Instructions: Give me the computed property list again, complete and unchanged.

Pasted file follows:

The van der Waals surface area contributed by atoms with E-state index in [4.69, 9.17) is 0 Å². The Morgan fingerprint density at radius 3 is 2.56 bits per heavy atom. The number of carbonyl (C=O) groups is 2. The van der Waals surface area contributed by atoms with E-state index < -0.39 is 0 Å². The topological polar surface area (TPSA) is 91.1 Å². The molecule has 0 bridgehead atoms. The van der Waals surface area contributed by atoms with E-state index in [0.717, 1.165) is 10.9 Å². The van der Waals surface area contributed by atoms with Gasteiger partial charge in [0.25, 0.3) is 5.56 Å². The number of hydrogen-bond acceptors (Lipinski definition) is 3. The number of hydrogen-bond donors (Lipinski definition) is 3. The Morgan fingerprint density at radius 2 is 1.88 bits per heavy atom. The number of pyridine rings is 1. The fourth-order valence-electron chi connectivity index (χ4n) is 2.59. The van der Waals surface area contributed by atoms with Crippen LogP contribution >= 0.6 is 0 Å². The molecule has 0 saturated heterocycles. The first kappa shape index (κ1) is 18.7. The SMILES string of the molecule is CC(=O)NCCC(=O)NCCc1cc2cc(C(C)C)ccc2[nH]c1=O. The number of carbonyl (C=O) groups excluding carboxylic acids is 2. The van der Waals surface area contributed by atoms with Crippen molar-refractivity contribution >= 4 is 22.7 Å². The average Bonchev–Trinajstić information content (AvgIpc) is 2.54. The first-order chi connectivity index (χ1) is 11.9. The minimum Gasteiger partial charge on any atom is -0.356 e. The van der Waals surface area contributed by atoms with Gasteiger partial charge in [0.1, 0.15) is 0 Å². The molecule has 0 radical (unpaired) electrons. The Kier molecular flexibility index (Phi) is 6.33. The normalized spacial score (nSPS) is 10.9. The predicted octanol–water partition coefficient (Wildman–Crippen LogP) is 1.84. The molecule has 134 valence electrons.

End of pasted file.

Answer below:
The van der Waals surface area contributed by atoms with E-state index in [4.69, 9.17) is 0 Å². The Morgan fingerprint density at radius 3 is 2.56 bits per heavy atom. The number of carbonyl (C=O) groups is 2. The van der Waals surface area contributed by atoms with E-state index < -0.39 is 0 Å². The topological polar surface area (TPSA) is 91.1 Å². The molecule has 0 bridgehead atoms. The van der Waals surface area contributed by atoms with E-state index in [0.717, 1.165) is 10.9 Å². The van der Waals surface area contributed by atoms with Gasteiger partial charge in [0.25, 0.3) is 5.56 Å². The number of hydrogen-bond acceptors (Lipinski definition) is 3. The number of hydrogen-bond donors (Lipinski definition) is 3. The Morgan fingerprint density at radius 2 is 1.88 bits per heavy atom. The number of pyridine rings is 1. The fourth-order valence-electron chi connectivity index (χ4n) is 2.59. The van der Waals surface area contributed by atoms with Crippen LogP contribution >= 0.6 is 0 Å². The molecule has 0 saturated heterocycles. The first kappa shape index (κ1) is 18.7. The SMILES string of the molecule is CC(=O)NCCC(=O)NCCc1cc2cc(C(C)C)ccc2[nH]c1=O. The number of carbonyl (C=O) groups excluding carboxylic acids is 2. The van der Waals surface area contributed by atoms with Crippen molar-refractivity contribution >= 4 is 22.7 Å². The average Bonchev–Trinajstić information content (AvgIpc) is 2.54. The first-order chi connectivity index (χ1) is 11.9. The minimum Gasteiger partial charge on any atom is -0.356 e. The van der Waals surface area contributed by atoms with Gasteiger partial charge in [0.1, 0.15) is 0 Å². The molecule has 0 radical (unpaired) electrons. The Kier molecular flexibility index (Phi) is 6.33. The normalized spacial score (nSPS) is 10.9. The predicted octanol–water partition coefficient (Wildman–Crippen LogP) is 1.84. The molecule has 134 valence electrons.